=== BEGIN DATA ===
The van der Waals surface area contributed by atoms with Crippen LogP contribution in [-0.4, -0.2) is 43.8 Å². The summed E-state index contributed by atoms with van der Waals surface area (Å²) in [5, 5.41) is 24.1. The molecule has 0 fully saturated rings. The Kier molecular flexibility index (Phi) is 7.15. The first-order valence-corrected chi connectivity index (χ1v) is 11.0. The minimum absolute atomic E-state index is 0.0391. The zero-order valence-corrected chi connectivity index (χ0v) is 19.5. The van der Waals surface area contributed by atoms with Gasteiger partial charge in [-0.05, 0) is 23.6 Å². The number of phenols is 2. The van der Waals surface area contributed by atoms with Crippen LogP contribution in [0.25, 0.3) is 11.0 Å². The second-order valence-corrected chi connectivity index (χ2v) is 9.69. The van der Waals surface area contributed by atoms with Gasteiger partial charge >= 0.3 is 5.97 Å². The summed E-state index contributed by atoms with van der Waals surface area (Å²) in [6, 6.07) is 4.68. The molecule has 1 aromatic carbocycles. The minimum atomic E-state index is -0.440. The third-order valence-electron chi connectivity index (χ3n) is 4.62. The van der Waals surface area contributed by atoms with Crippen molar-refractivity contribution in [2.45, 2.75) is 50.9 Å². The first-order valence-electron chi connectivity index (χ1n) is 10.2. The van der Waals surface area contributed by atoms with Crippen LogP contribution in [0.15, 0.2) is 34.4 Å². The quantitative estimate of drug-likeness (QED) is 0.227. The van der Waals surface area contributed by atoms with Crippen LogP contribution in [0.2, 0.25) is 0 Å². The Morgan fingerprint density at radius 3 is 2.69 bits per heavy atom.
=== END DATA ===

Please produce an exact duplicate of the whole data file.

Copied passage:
The van der Waals surface area contributed by atoms with Crippen LogP contribution in [-0.4, -0.2) is 43.8 Å². The summed E-state index contributed by atoms with van der Waals surface area (Å²) in [5, 5.41) is 24.1. The molecule has 0 fully saturated rings. The Kier molecular flexibility index (Phi) is 7.15. The first-order valence-corrected chi connectivity index (χ1v) is 11.0. The minimum absolute atomic E-state index is 0.0391. The zero-order valence-corrected chi connectivity index (χ0v) is 19.5. The van der Waals surface area contributed by atoms with Gasteiger partial charge in [-0.05, 0) is 23.6 Å². The number of phenols is 2. The van der Waals surface area contributed by atoms with Crippen LogP contribution in [0.25, 0.3) is 11.0 Å². The second-order valence-corrected chi connectivity index (χ2v) is 9.69. The van der Waals surface area contributed by atoms with Gasteiger partial charge >= 0.3 is 5.97 Å². The summed E-state index contributed by atoms with van der Waals surface area (Å²) in [6, 6.07) is 4.68. The molecule has 1 aromatic carbocycles. The minimum atomic E-state index is -0.440. The third-order valence-electron chi connectivity index (χ3n) is 4.62. The van der Waals surface area contributed by atoms with Crippen molar-refractivity contribution in [2.45, 2.75) is 50.9 Å². The first-order valence-electron chi connectivity index (χ1n) is 10.2. The van der Waals surface area contributed by atoms with Crippen LogP contribution in [0.15, 0.2) is 34.4 Å². The quantitative estimate of drug-likeness (QED) is 0.227. The van der Waals surface area contributed by atoms with Crippen LogP contribution in [0.2, 0.25) is 0 Å². The Morgan fingerprint density at radius 3 is 2.69 bits per heavy atom.